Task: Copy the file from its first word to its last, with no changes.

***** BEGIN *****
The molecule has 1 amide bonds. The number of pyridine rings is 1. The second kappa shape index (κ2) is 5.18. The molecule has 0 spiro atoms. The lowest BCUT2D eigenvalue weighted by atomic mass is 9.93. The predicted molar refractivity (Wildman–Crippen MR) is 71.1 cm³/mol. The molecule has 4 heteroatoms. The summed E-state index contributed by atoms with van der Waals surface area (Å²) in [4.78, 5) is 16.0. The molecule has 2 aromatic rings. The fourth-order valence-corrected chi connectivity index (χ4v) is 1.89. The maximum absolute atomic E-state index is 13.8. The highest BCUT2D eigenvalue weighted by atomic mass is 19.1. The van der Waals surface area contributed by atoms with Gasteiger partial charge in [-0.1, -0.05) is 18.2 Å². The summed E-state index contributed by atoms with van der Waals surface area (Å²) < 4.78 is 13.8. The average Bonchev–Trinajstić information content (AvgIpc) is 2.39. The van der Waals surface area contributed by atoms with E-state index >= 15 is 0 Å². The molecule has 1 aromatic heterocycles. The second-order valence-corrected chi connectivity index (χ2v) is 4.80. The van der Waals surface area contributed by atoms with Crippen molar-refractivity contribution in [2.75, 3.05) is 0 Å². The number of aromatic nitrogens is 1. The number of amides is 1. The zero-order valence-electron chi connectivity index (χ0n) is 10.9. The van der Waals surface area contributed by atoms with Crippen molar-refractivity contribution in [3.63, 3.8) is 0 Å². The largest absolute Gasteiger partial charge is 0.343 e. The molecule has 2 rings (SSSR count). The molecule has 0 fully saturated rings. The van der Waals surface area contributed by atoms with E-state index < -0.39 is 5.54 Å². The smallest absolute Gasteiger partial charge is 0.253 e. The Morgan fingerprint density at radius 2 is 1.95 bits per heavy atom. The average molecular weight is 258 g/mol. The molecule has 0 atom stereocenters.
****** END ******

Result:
The molecule has 1 amide bonds. The number of pyridine rings is 1. The second kappa shape index (κ2) is 5.18. The molecule has 0 spiro atoms. The lowest BCUT2D eigenvalue weighted by atomic mass is 9.93. The predicted molar refractivity (Wildman–Crippen MR) is 71.1 cm³/mol. The molecule has 4 heteroatoms. The summed E-state index contributed by atoms with van der Waals surface area (Å²) in [4.78, 5) is 16.0. The molecule has 2 aromatic rings. The fourth-order valence-corrected chi connectivity index (χ4v) is 1.89. The maximum absolute atomic E-state index is 13.8. The highest BCUT2D eigenvalue weighted by atomic mass is 19.1. The van der Waals surface area contributed by atoms with Gasteiger partial charge in [-0.1, -0.05) is 18.2 Å². The summed E-state index contributed by atoms with van der Waals surface area (Å²) < 4.78 is 13.8. The average Bonchev–Trinajstić information content (AvgIpc) is 2.39. The van der Waals surface area contributed by atoms with E-state index >= 15 is 0 Å². The molecule has 1 aromatic heterocycles. The second-order valence-corrected chi connectivity index (χ2v) is 4.80. The van der Waals surface area contributed by atoms with Crippen molar-refractivity contribution in [2.75, 3.05) is 0 Å². The number of aromatic nitrogens is 1. The number of amides is 1. The zero-order valence-electron chi connectivity index (χ0n) is 10.9. The van der Waals surface area contributed by atoms with Crippen molar-refractivity contribution in [3.63, 3.8) is 0 Å². The largest absolute Gasteiger partial charge is 0.343 e. The molecule has 2 rings (SSSR count). The molecule has 0 fully saturated rings. The van der Waals surface area contributed by atoms with E-state index < -0.39 is 5.54 Å². The smallest absolute Gasteiger partial charge is 0.253 e. The Morgan fingerprint density at radius 2 is 1.95 bits per heavy atom. The average molecular weight is 258 g/mol. The molecule has 0 atom stereocenters.